The gradual shift from industrial to service economies which has been characteristic of all the western democracies for at least the last century has not been reflected in…
The gradual shift from industrial to service economies which has been characteristic of all the western democracies for at least the last century has not been reflected in research on the services in a manner commensurate with the pace and importance of that shift. Although there are semantic and practical difficulties in defining exactly what is meant by services, one can discern a rough continuum running through most definitions and categorisations, with creating, altering, or combining material objects on one end of the continuum, and dealing with an individual's problems and needs through the use of a helping relationship on the other. Using this model, it is clear that the overwhelming majority of research studies into work attitudes, patterns, influences, productivity and so forth, have been towards the materials‐altering, or industrial, end of the continuum.
Early stages of research concerning the implementation and evaluation of performance indicators within academic quality‐control procedures of an English polytechnic are described. The related perceptions of one distinctive group participating in validation/review processes – the course “Rapporteurs” – are considered before possible further developments of this qualitative illuminative enquiry are outlined.
Management training and development is currently in vogue. Thereappears to be a growing belief in the benefits of investment in trainingand development. When a market is…
Management training and development is currently in vogue. There appears to be a growing belief in the benefits of investment in training and development. When a market is buoyant is the time to consider and anticipate the consequences of a future downturn in demand. Such a downturn in demand may demonstrate increasing pressure to “justify” investment in training and development. There is a long established academic body of knowledge on the subject of evaluating training and development. From research evidence and the authors′ experience, the sponsors and the providers of training and development pay scant attention to systematic evaluation of these activities and investments. It is the authors′ contention that when the market′s critical assessment of the value of training and development increases there will be an increasing interest in evaluation. An overview of the history of evaluation traditions is provided and the state of play is commented upon. It is noted that there is a shortfall between theory and practice. It is argued that evaluation is a worthwhile and important activity and ways through the evaluation literature maze and the underpinnings of the activity are demonstrated, especially to management. Similarly the literature on evaluation techniques is reviewed. Tables are provided which demonstrate areas of major activity and identify relatively uncharted waters. This monograph provides a resource whereby practitioners can choose techniques which are appropriate to the activity on which they are engaged. It highlights the process which should be undertaken to make that choice in order that needs of the major stakeholders in the exercise are fully met.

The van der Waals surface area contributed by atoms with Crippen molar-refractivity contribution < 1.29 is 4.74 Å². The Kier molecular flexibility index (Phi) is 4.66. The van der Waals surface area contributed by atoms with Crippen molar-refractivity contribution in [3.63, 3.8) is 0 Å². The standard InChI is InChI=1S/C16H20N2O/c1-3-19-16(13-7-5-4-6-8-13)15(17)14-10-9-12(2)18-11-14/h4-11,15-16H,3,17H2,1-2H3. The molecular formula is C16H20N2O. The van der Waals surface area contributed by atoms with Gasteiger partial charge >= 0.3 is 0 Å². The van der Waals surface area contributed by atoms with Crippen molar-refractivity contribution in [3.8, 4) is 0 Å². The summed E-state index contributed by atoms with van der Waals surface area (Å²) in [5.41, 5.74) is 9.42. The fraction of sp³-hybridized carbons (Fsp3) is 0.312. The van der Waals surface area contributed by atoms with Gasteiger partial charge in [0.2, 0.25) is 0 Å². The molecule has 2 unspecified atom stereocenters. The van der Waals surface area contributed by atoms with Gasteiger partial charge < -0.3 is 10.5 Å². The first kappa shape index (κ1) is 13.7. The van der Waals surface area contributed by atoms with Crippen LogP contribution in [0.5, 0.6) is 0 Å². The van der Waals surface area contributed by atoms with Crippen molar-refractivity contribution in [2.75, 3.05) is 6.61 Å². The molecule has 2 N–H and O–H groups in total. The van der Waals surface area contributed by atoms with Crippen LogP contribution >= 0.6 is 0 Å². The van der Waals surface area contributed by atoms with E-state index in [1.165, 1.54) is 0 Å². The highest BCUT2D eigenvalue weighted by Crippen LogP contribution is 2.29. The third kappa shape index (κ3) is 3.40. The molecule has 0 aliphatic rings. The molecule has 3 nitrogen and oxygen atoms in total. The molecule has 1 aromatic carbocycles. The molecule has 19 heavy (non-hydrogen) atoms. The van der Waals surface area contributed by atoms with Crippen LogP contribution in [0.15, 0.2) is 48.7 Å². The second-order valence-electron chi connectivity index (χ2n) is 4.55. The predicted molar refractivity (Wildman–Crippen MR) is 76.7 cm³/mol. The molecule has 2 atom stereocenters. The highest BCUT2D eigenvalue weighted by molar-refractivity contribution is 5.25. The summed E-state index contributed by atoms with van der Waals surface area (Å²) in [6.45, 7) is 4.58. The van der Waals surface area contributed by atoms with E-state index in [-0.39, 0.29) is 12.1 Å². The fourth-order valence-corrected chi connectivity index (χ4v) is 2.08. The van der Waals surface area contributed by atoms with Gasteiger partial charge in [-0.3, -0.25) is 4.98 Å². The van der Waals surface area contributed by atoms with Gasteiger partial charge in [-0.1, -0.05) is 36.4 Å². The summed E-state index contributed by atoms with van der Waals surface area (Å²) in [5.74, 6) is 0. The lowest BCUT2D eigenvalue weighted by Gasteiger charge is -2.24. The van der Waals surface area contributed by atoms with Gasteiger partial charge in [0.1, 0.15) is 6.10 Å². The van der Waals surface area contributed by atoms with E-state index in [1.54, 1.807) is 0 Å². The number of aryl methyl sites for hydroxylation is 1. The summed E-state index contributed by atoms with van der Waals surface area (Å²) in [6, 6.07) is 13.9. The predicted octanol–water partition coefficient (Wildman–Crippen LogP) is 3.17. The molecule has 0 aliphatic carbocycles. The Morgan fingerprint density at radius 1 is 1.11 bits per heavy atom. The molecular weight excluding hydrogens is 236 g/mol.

The “Peter Principle” is contradicted here. Alternative methods of decision making and research are examined and it is concluded that many organisations have untapped…
The “Peter Principle” is contradicted here. Alternative methods of decision making and research are examined and it is concluded that many organisations have untapped reservoirs of skill and experience which, if utilised, could increase the talent available to companies.
The management of children′s literature is a search for value and suitability. Effective policies in library and educational work are based firmly on knowledge of materials, and on the bibliographical and critical frame within which the materials appear and might best be selected. Boundaries, like those between quality and popular books, and between children′s and adult materials, present important challenges for selection, and implicit in this process are professional acumen and judgement. Yet also there are attitudes and systems of values, which can powerfully influence selection on grounds of morality and good taste. To guard against undue subjectivity, the knowledge frame should acknowledge the relevance of social and experiential context for all reading materials, how readers think as well as how they read, and what explicit and implicit agendas the authors have. The good professional takes all these factors on board.